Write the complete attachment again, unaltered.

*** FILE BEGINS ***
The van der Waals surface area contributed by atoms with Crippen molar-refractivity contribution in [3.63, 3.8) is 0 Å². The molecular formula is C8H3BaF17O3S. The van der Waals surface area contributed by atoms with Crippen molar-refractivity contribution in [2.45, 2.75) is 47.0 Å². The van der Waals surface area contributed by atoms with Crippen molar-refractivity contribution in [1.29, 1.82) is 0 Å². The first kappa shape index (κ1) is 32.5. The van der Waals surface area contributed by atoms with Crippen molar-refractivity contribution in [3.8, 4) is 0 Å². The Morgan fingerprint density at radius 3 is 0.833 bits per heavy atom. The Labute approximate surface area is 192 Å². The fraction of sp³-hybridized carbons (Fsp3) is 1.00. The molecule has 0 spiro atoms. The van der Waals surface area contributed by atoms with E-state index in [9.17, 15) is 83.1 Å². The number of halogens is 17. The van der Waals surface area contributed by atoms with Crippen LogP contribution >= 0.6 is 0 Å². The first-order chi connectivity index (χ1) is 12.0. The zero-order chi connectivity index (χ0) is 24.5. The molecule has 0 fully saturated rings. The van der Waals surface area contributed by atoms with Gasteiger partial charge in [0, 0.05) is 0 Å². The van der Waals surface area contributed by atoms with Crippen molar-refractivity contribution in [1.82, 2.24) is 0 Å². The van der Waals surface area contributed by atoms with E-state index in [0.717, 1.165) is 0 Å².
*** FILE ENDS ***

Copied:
The van der Waals surface area contributed by atoms with Crippen molar-refractivity contribution in [3.63, 3.8) is 0 Å². The molecular formula is C8H3BaF17O3S. The van der Waals surface area contributed by atoms with Crippen molar-refractivity contribution in [2.45, 2.75) is 47.0 Å². The van der Waals surface area contributed by atoms with Crippen molar-refractivity contribution in [1.29, 1.82) is 0 Å². The first kappa shape index (κ1) is 32.5. The van der Waals surface area contributed by atoms with Crippen molar-refractivity contribution in [3.8, 4) is 0 Å². The Morgan fingerprint density at radius 3 is 0.833 bits per heavy atom. The Labute approximate surface area is 192 Å². The fraction of sp³-hybridized carbons (Fsp3) is 1.00. The molecule has 0 spiro atoms. The van der Waals surface area contributed by atoms with E-state index in [9.17, 15) is 83.1 Å². The number of halogens is 17. The van der Waals surface area contributed by atoms with Crippen LogP contribution >= 0.6 is 0 Å². The first-order chi connectivity index (χ1) is 12.0. The zero-order chi connectivity index (χ0) is 24.5. The molecule has 0 fully saturated rings. The van der Waals surface area contributed by atoms with Gasteiger partial charge in [0, 0.05) is 0 Å². The van der Waals surface area contributed by atoms with Crippen molar-refractivity contribution in [1.82, 2.24) is 0 Å². The van der Waals surface area contributed by atoms with E-state index in [0.717, 1.165) is 0 Å².